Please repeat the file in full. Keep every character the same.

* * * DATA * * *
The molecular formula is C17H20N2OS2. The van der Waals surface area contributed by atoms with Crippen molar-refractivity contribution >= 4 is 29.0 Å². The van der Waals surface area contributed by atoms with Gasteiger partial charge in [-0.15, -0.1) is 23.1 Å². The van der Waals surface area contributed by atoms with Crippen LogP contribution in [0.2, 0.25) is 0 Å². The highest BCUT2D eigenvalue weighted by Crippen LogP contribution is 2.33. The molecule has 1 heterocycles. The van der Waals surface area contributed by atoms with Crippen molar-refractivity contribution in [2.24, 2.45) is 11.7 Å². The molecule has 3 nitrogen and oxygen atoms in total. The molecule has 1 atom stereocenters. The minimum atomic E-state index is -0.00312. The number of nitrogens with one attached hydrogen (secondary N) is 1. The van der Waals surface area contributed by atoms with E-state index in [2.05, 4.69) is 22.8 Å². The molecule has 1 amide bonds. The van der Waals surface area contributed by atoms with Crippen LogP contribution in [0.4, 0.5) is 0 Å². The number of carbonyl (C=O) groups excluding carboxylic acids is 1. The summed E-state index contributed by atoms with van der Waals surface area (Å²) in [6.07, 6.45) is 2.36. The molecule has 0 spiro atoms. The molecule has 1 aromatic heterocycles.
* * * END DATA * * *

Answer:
The molecular formula is C17H20N2OS2. The van der Waals surface area contributed by atoms with Crippen molar-refractivity contribution >= 4 is 29.0 Å². The van der Waals surface area contributed by atoms with Gasteiger partial charge in [-0.15, -0.1) is 23.1 Å². The van der Waals surface area contributed by atoms with Crippen LogP contribution in [0.2, 0.25) is 0 Å². The highest BCUT2D eigenvalue weighted by Crippen LogP contribution is 2.33. The molecule has 1 heterocycles. The van der Waals surface area contributed by atoms with Crippen molar-refractivity contribution in [2.24, 2.45) is 11.7 Å². The molecule has 3 nitrogen and oxygen atoms in total. The molecule has 1 atom stereocenters. The minimum atomic E-state index is -0.00312. The number of nitrogens with one attached hydrogen (secondary N) is 1. The van der Waals surface area contributed by atoms with E-state index in [2.05, 4.69) is 22.8 Å². The molecule has 1 amide bonds. The van der Waals surface area contributed by atoms with Crippen LogP contribution in [0.4, 0.5) is 0 Å². The number of carbonyl (C=O) groups excluding carboxylic acids is 1. The summed E-state index contributed by atoms with van der Waals surface area (Å²) in [6.07, 6.45) is 2.36. The molecule has 0 spiro atoms. The molecule has 1 aromatic heterocycles.